This book offers as fictional tales, some of the experiences of a psychotherapist who works from home and is a dedicated and long-standing practioner. As with previous reviewers, I found this book un-put-down-able and re-read several of the stories. As a reader of fiction, I loved the combination of poignancy and humour. As a therapist myself, I recognised some of the dilemmas and the moments of curiosity. I found one story - In at the Deep End - haunting and disturbing, and was left longing to know the "truth" and realising that we probably never know what really is happening to our clients. The teller of the tales in the book became a very real character - separate from what I know about the author. The ways in which we all weave our lives around our projections became particularly evident from each story, including the last story where the therapist becomes the main character.
The last chapter, giving an opportunity to practioners to explore how they would have handled the situations laid out in the stories was interesting. I think it will be particularly useful to counsellors and psychotherapists in training, and starting out on the journey of private practice. For myself, I found I wanted to stay with the mystery and the fiction itself, without questions, which felt rather lazy but remained appreciative!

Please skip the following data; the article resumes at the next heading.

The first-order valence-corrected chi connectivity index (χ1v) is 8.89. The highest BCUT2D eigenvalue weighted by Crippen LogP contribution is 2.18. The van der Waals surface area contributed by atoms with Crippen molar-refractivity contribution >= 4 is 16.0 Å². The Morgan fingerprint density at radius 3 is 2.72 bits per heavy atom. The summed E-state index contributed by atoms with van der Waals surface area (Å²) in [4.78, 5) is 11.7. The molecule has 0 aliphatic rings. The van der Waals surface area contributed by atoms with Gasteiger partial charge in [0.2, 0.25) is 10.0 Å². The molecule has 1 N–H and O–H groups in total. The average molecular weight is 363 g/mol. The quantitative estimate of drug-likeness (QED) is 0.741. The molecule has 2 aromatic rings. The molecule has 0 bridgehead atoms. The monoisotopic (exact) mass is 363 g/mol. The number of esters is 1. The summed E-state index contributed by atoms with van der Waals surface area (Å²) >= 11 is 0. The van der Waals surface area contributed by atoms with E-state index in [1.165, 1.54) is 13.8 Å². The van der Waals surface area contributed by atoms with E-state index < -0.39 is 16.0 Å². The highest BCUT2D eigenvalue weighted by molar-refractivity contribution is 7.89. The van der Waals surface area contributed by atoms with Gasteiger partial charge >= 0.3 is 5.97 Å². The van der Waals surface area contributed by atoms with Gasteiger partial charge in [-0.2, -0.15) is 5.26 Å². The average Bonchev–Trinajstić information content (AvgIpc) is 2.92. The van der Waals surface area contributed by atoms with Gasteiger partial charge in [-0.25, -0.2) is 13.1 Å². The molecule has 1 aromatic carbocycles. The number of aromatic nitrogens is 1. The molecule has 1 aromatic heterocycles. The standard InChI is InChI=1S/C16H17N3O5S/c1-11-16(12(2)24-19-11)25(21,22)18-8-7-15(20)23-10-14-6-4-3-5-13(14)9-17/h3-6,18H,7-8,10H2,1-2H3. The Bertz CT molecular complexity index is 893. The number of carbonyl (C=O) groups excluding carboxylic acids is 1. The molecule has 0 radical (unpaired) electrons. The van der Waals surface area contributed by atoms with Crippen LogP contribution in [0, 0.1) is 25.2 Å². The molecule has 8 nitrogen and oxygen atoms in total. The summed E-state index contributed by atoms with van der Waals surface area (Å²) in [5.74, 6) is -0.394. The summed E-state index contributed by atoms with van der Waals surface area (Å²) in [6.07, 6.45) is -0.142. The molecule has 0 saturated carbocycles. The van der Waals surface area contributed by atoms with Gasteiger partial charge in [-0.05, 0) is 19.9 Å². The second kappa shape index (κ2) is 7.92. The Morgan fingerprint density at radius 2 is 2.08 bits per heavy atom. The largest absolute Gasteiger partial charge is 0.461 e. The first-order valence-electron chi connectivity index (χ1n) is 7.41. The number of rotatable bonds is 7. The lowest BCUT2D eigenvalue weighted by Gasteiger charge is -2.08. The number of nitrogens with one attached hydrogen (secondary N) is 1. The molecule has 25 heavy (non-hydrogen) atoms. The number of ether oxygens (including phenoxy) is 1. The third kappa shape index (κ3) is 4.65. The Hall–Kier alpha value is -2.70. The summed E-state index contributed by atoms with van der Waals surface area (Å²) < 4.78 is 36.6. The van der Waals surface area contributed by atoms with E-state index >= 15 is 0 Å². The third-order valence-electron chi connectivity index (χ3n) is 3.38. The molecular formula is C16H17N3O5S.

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2 of 2 people found the following review helpful By Peter on 11 Feb 2011
Format: Paperback
In my training and development as a psychotherapist I always apreciated the clarity of thought and presentation of information in the books Phil Lapworth co-authored.

I was curious as to what a series of short stories might offer, with Irving Yalom's books and The Kings Speach in mind. To my pleasent surprise Phil Lapworth seems to have invented a new genre of his own. Each story is a little jewel, and I had to keep reminding myself that they were fictional. Some felt like the presentation of clients in a professional peer group, some reminded me of clients of my own, some reminded me of the attitudes and styles of therapists I knew. So I laughed, and was moved by the client's and the therapists stories, and intrigued and surprised by turn.

And under the surface there were, sometimes teasing, questions like: - how sure are you that you understand this client? What will they do outside this hour? What interactions outside the therapy room impact on this person? How will the client use their new insight? So is self disclosure approriate? What does that therapist think he is doing? How would I handle that situation?

I discovered the most useful part at the end - an analysis of the issues involved in each story and a series of supervision-style questions - often on available alternatives and the influence of the therapists values and theoritical stance.

I shall be reading the story of the counselling student, doing the obligatory hours as client, to my students at my next workshop. I wonder what they will make of the questions?